There are 5 steps involved in getting Danger running:
- Include Danger.
- Creating a Dangerfile and adding a few simple rules.
- Creating an account for Danger to use.
- Setting up an access token for Danger with that account.
- Setting up Danger to run on your CI.
We recommend you install Danger via Bundler + a Gemfile. This means that your version of Danger and your plugins are all versioned correctly. You are in control of how and when your dependencies are updated. If you’d like to learn more about Bundler, check out this guide.
If you have an existing Gemfile, add
gem 'danger' or
gem 'danger-gitlab' to it. If you don’t, run
bundle init in your project root, and edit the freshly-minted Gemfile.
Bundler is a dependency manager for Ruby which uses a Gemfile to define all of the Ruby projects you want to use. To get started type in
bundler init in your project folder.
This creates your
Gemfile. Open this up in your editor, then replace the
#gem 'rails' with the gem above. Then run
bundle install inside your project folder.
Easy mode - run:
bundle exec danger init - this will guide you through the next four steps, offering useful advice specific to your setup. If you would like to understand how all of the pieces come together, read on:
#Creating a Dangerfile
Create an empty file named
Dangerfile. The file is written in Ruby, but your text editor might not recognize it as such, so you may need to set the syntax highlighting manually (unless you’re using VS Code). To get started, we would recommend a simple “Hello World.”
message("Hello, this worked")
#Creating a bot account for Danger to use
This is optional. Pragmatically, you want to do this though.
- Bitbucket Server
In order to get the most out of Danger, we recommend giving her the ability to post comments in your Pull Requests. This is a regular GitHub account, but depending on whether you are working on a private or public project, you will want to give different levels of access to this bot. You are allowed to have one bot per GitHub account.
To get started, open https://github.com in a private browser session.
Do not add the bot to your repo or to your organization.
#Closed Source Projects
Add the bot to your repo or to your organization. The bot requires permission level “Write” to be able to set a PR’s status. Note that you should not re-use this bot for OSS projects.
#Setting up an Access Token
Here’s the link, you should open this in the private session where you just created the new GitHub account. Again, the rights that you give to the token depend on the openness of your projects. You’ll want to save for later, when you add a
DANGER_GITHUB_API_TOKEN to your CI.
#Tokens for OSS Projects
We recommend giving the token the smallest scope possible. This means just
public_repo, this scope is still ideally too much but this account shouldn’t have any access to other repos or organizations - so malicious use of the token is scoped to making new repos on it, or writing comments on other OSS projects. Because the token can be quite easily be extracted from the CI environment, this minimizes the chance for bad actors to cause chaos with it.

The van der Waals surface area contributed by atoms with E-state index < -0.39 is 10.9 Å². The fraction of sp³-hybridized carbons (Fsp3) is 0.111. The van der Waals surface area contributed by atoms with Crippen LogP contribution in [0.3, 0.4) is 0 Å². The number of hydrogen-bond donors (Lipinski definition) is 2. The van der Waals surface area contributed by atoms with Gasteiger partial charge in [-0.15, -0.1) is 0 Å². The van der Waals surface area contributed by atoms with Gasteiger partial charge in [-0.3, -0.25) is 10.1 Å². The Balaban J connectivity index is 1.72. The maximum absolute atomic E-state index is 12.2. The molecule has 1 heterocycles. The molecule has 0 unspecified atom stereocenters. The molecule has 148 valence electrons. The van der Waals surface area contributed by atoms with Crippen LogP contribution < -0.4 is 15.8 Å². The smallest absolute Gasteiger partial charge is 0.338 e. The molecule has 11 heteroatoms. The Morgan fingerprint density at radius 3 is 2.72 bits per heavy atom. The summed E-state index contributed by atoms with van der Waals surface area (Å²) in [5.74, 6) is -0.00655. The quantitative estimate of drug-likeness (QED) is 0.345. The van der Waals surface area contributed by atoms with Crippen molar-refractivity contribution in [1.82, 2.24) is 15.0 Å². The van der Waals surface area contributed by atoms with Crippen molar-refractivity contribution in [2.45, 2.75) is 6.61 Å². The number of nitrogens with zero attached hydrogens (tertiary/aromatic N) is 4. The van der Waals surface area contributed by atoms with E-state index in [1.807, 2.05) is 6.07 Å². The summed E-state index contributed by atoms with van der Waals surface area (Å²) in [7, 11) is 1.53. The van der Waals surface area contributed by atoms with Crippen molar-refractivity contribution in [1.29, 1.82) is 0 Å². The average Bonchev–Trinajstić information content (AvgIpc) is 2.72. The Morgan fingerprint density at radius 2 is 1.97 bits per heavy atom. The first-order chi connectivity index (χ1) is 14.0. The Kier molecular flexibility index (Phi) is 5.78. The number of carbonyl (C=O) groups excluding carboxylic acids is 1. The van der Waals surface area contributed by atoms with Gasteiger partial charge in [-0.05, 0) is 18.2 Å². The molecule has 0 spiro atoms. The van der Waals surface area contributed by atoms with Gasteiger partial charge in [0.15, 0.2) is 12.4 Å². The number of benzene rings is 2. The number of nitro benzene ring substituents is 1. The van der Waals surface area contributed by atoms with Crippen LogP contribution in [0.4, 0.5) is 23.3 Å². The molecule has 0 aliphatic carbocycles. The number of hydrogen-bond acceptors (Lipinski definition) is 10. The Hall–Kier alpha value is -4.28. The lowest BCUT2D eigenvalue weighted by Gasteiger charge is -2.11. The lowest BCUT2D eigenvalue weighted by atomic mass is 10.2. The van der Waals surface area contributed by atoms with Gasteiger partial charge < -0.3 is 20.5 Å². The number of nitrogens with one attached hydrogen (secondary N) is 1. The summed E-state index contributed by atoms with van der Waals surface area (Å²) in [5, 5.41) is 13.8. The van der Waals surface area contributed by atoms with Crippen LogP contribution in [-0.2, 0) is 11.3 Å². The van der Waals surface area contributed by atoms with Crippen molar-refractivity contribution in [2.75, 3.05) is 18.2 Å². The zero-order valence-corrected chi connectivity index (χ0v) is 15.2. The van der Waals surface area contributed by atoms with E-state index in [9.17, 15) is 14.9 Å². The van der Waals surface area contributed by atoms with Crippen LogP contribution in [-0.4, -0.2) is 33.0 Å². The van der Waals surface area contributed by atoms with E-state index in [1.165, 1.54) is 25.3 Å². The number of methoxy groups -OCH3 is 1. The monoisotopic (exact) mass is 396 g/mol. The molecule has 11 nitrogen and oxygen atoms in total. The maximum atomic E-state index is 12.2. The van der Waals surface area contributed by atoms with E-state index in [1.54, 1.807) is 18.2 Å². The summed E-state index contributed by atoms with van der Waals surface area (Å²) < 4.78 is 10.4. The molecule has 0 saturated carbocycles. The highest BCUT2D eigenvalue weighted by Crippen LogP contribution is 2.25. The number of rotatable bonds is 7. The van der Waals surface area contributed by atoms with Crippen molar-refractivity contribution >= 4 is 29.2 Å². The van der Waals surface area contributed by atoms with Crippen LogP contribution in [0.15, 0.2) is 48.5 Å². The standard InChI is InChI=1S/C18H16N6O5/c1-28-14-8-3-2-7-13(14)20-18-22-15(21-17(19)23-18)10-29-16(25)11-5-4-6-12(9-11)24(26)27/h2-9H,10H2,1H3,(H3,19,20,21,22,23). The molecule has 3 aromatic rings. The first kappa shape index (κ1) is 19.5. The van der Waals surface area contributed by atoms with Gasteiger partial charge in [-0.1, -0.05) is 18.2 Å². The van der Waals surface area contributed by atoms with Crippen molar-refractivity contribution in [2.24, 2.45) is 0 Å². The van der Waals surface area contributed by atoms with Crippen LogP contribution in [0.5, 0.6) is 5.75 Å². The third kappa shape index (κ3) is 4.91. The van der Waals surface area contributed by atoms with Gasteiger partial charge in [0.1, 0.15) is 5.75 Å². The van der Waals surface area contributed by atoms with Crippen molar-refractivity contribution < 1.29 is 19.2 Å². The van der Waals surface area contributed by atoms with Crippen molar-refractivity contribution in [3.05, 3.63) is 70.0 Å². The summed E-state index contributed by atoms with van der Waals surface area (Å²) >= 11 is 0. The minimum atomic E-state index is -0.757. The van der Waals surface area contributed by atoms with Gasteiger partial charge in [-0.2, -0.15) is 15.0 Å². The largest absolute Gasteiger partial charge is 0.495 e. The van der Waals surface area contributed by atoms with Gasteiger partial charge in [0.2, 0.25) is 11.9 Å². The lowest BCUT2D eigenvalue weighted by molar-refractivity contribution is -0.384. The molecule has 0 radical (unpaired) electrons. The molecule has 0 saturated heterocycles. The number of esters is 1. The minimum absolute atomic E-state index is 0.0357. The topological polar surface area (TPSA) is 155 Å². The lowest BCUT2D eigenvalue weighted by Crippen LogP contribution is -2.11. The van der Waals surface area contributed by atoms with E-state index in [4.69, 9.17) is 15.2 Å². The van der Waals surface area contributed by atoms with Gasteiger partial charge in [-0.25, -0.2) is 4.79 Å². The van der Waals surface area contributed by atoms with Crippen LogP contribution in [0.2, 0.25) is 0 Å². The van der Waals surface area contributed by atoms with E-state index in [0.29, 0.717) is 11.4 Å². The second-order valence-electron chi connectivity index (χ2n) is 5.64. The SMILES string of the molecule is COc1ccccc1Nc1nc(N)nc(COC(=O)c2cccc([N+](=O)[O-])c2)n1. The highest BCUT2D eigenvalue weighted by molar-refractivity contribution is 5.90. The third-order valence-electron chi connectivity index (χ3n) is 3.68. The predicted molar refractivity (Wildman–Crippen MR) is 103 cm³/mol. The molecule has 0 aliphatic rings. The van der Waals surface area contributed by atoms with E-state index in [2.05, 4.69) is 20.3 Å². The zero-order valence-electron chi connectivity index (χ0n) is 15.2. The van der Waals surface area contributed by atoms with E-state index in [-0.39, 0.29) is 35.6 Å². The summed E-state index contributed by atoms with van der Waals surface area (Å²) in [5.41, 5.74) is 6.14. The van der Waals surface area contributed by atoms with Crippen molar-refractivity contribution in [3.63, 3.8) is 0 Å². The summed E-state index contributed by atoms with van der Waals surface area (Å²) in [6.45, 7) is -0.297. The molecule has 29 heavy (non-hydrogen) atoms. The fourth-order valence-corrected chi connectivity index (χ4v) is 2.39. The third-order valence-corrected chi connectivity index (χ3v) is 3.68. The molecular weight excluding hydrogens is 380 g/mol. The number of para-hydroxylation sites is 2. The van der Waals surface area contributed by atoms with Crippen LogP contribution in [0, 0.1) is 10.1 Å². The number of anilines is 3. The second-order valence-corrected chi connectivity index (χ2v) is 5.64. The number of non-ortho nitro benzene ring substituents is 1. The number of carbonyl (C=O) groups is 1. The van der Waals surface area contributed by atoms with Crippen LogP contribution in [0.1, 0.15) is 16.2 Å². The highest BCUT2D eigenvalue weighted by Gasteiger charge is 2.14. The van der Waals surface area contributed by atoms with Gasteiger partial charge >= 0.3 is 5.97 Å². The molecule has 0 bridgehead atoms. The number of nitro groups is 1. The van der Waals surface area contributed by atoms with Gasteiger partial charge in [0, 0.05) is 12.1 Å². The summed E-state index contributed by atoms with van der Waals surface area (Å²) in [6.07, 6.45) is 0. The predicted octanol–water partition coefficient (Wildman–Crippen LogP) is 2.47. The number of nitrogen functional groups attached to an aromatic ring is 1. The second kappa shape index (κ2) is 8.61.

#Tokens for Closed Source Projects
We recommend giving access to the whole
repo scope, and its children.
You can work with GitHub Enterprise by setting 2 environment variables:
DANGER_GITHUB_HOST to the host that GitHub is running on.
DANGER_GITHUB_API_BASE_URL to the host that the GitHub Enterprise API is reachable on.
To get the most out of Danger, we recommend giving her the ability to post comments in your Merge Requests. This is a regular GitLab account, but depending on whether you are working on a private or public project, you will want to give different levels of access to this bot.
To get started, open https://gitlab.com (or your GitLab instance) in a private browser session.
Do not add the bot to your project or to your group.
#Closed Source Projects
Add the bot to your private project or to your private group with the “Reporter” permission level. Note that you should not re-use this bot for OSS projects. As the access token you use could be extracted and would give access to your closed source projects.
#Setting up an Access Token
Here’s the link, you should open this in the private session where you have just created the new GitLab account. You’ll want to copy the token for later, when you add a
DANGER_GITLAB_API_TOKEN to your CI.
If you are self hosting GitLab, you’ll need to generate an access token for the bot user. You can find the section under “Access Tokens” in the bot user’s profile.
To let Danger know the API details around your custom setup, you need to set two env variables:
DANGER_GITLAB_HOST to the host that GitLab is running on.
DANGER_GITLAB_API_BASE_URL to the host that the GitLab API is reachable on.
To get the most out of Danger, we recommend giving her the ability to post comments in your Pull Requests. This is a regular Bitbucket account, that exists just for Danger.
#Setting up the Environment Variables
To get set up, you will need to provide
DANGER_BITBUCKETSERVER_PASSWORD and your
DANGER_BITBUCKETSERVER_HOST into the environment.
You will also want to ensure that
ghprbPullId is added into the environment with the Pull Request
id so that Danger can use your Bitbucket Server’s API. As of right now, only Jenkins is supported for Bitbucket Server, we’re open to improvements there, for sure.
With your ENV vars set up, you can edit your job to add
bundle exec danger at the build action.
Continuous Integration is the process of regularly running tests and generating metrics for a project. It is where you can ensure that the code you are submitting for review is passing on all of the tests. You commonly see this as green or red dots next to commits.
Danger is built to run as a part of this process, so you will need to have this set up as a pre-requisite.
#Setting up Danger to run on your CI